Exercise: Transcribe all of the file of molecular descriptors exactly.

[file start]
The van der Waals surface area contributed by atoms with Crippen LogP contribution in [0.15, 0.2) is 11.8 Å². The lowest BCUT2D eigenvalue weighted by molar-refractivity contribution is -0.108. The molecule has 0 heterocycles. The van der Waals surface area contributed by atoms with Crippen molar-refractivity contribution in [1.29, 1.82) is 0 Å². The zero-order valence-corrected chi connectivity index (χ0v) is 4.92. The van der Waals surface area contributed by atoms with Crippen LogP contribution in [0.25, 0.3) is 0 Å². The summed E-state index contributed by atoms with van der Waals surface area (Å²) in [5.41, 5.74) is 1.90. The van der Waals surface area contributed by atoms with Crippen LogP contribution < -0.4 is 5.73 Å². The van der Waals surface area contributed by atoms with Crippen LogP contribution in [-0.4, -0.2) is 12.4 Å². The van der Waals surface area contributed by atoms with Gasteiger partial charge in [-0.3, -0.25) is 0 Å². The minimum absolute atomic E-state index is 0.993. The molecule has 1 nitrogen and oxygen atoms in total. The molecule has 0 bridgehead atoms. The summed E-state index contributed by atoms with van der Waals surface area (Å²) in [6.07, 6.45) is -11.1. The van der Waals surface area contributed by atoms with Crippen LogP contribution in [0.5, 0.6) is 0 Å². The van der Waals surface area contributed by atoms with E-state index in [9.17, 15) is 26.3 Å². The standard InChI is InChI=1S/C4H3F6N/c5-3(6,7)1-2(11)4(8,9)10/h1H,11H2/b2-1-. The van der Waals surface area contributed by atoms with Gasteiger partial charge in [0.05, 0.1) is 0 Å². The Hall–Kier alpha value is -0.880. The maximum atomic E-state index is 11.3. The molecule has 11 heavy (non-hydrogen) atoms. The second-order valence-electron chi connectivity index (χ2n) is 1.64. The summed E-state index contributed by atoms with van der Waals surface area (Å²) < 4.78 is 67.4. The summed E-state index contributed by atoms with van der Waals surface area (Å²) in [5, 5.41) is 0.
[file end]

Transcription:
The van der Waals surface area contributed by atoms with Crippen LogP contribution in [0.15, 0.2) is 11.8 Å². The lowest BCUT2D eigenvalue weighted by molar-refractivity contribution is -0.108. The molecule has 0 heterocycles. The van der Waals surface area contributed by atoms with Crippen molar-refractivity contribution in [1.29, 1.82) is 0 Å². The zero-order valence-corrected chi connectivity index (χ0v) is 4.92. The van der Waals surface area contributed by atoms with Crippen LogP contribution in [0.25, 0.3) is 0 Å². The summed E-state index contributed by atoms with van der Waals surface area (Å²) in [5.41, 5.74) is 1.90. The van der Waals surface area contributed by atoms with Crippen LogP contribution < -0.4 is 5.73 Å². The van der Waals surface area contributed by atoms with Crippen LogP contribution in [-0.4, -0.2) is 12.4 Å². The van der Waals surface area contributed by atoms with Gasteiger partial charge in [-0.3, -0.25) is 0 Å². The minimum absolute atomic E-state index is 0.993. The molecule has 1 nitrogen and oxygen atoms in total. The molecule has 0 bridgehead atoms. The summed E-state index contributed by atoms with van der Waals surface area (Å²) in [6.07, 6.45) is -11.1. The van der Waals surface area contributed by atoms with Crippen LogP contribution in [0.5, 0.6) is 0 Å². The van der Waals surface area contributed by atoms with E-state index in [9.17, 15) is 26.3 Å². The standard InChI is InChI=1S/C4H3F6N/c5-3(6,7)1-2(11)4(8,9)10/h1H,11H2/b2-1-. The van der Waals surface area contributed by atoms with Gasteiger partial charge in [0.05, 0.1) is 0 Å². The Hall–Kier alpha value is -0.880. The maximum atomic E-state index is 11.3. The molecule has 11 heavy (non-hydrogen) atoms. The second-order valence-electron chi connectivity index (χ2n) is 1.64. The summed E-state index contributed by atoms with van der Waals surface area (Å²) < 4.78 is 67.4. The summed E-state index contributed by atoms with van der Waals surface area (Å²) in [5, 5.41) is 0.